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Monday, April 11, 2011

On the fourth anniversary of Kurt Vonnegut's death

During my freshman year of high school, fresh off an assigned (and traumatic) reading of Elie Wiesel's Night, I was presented with a choice: Ayn Rand or Kurt Vonnegut.

True! I was literally presented with a literary choice. A friend, a young woman my age with bushy brown hair and a wealthy pedigree, mentioned that she was reading Atlas Shrugged. Since at the time I was toying with heterosexuality and found it kind of hot that someone--anyone, really--was reading a three-pound book, I'd decided I had a crush on this young woman. I decided perhaps the best way to nurture this ill-conceived forced crush was to get into the authors she was interested in. Ayn Rand? Certainly. I'll give it a shot.

And did!

Except at the same time another person--a young man with wavy blond hair and James Joyce glasses, with a unique fashion sense and a serene face, suggested I try Vonnegut. He said it in an off-hand way after a class discussion of the Holocaust during which I expressed my shock and horror over Wiesel's story: "Marc, you should try Kurt Vonnegut."

Rather than explain I was already embarking on the journey to discover 'Who is John Galt?' I simply swallowed. "Vonnegut," I repeated. "Got it." His eyes were blue, which is to say they were all the things blue eyes need to be: deep, curious, reflective, cool, mystifying to those of us with muddy brown eyes. "I've read..." Trailed off.


"Read, like, this thing he wrote. For an introduction for a collection. Of Mark Twain. He used to be Kurt Vonnegut, junior, right, but he says in the introduction that he devoured the junior in a fit of Freudian cannibalism."

"Kurt Vonnegut, jr. That's right."

While I continued my forced crush on the young women, and continued my half-hearted attempt to get thru Atlas Shrugged, conspicuously balancing the tower of Rand on my knee each morning before school, I also slipped Vonnegut's best known work--Slaughterhouse Five-- in my bookbag, and when I tired of both the forced crush and the dense Rand prose I'd switch. I'd pull out Vonnegut and place the book low in my lap, bending over the small slim paperback while using my left hand to cover the front of the book. So for a few days, here's what I'd read:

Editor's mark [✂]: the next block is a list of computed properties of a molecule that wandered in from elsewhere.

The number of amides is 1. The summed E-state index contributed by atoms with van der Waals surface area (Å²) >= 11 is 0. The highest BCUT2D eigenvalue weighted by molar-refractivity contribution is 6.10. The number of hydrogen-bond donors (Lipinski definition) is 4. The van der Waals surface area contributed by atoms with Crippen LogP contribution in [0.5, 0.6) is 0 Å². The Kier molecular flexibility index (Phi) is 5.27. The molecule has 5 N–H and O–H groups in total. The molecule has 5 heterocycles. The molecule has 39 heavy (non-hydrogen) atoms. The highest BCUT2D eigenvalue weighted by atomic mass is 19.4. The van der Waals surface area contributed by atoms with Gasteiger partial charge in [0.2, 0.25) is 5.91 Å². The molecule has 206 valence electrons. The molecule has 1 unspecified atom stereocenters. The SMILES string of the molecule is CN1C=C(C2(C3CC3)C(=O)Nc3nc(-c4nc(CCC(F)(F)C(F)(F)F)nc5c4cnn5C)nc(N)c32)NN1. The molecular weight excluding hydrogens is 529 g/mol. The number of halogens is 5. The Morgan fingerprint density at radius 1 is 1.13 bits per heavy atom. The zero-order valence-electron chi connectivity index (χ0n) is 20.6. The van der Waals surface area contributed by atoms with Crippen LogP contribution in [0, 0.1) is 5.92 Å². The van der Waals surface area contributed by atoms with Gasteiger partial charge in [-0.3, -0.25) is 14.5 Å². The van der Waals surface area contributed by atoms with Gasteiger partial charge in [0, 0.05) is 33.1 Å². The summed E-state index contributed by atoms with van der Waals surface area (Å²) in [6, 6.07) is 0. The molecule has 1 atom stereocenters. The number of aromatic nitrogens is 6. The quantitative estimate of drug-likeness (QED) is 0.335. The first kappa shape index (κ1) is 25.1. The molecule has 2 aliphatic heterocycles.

Rand: "Every man builds his world in his own image," he said. "He has the power to choose, but no power to escape the necessity of choice. If he abdicates his power, he abdicates the status of man, and the grinding chaos of the irrational is what he achieves as his sphere of existence – by his own choice."

Vonnegut: "'I think the climax of the book will be the execution of poor old Edgar Derby,' I said. 'The irony is so great. A whole city gets burned to the ground, and thousands and thousands of people are killed. And then this one American foot soldier is arrested in the ruins for taking a teapot. And he's given a regular trial, and then he's shot by a firing squad.'"

Rand: "She was speaking with a swift, bright certainty, conscious of nothing but the joy of performing her natural function in her natural world where nothing could take precedence over the act of offering a solution to a problem."

Vonnegut: "Everything was beautiful and nothing hurt."

Here's what I got out of my short-lived concurrent reading of Rand and Vonnegut: Vonnegut knew language, and Rand didn't. Also, Rand didn't know humanity, and Vonnegut did. I also learned I was incredibly, naturally crushing on the young man with the blond hair and the complex blue eyes, and didn't give a damn about the rich young woman with the bushy hair. After a few days of dueling books, I gave up on Rand and devoured Vonnegut. I moved from one of his books to the next, and then moved back again, reading them all, then again, then picking my favorites and reading them again.

Favorite Vonnegut quote (from The Sirens of Titan): "The worst thing that could possibly happen to anybody would be to not be used for anything by anybody. Thank you for using me, even though I didn't want to be used by anybody."

Favorite Rand quote: "."

Interestingly, last Saturday I was walking along West 35th St. to meet Greg at his new office. I was behind two young people, maybe 17 or 18, a young guy and girl. They were holding hands, and talking in the braying, brash, slang-infested language of urban youths. The young woman--who did, in fact, have bushy brown hair--was wearing a hoodie. On the back of the hoodie was this, airbrushed onto the black knit fabric:

And, yeah, I smiled. And thought about how much Vonnegut meant to me in high school and how much he still means to me. And then I met up with the tall, thin young man with the wavy brown hair and the dark brown eyes that do all the things brown eyes are supposed to do.

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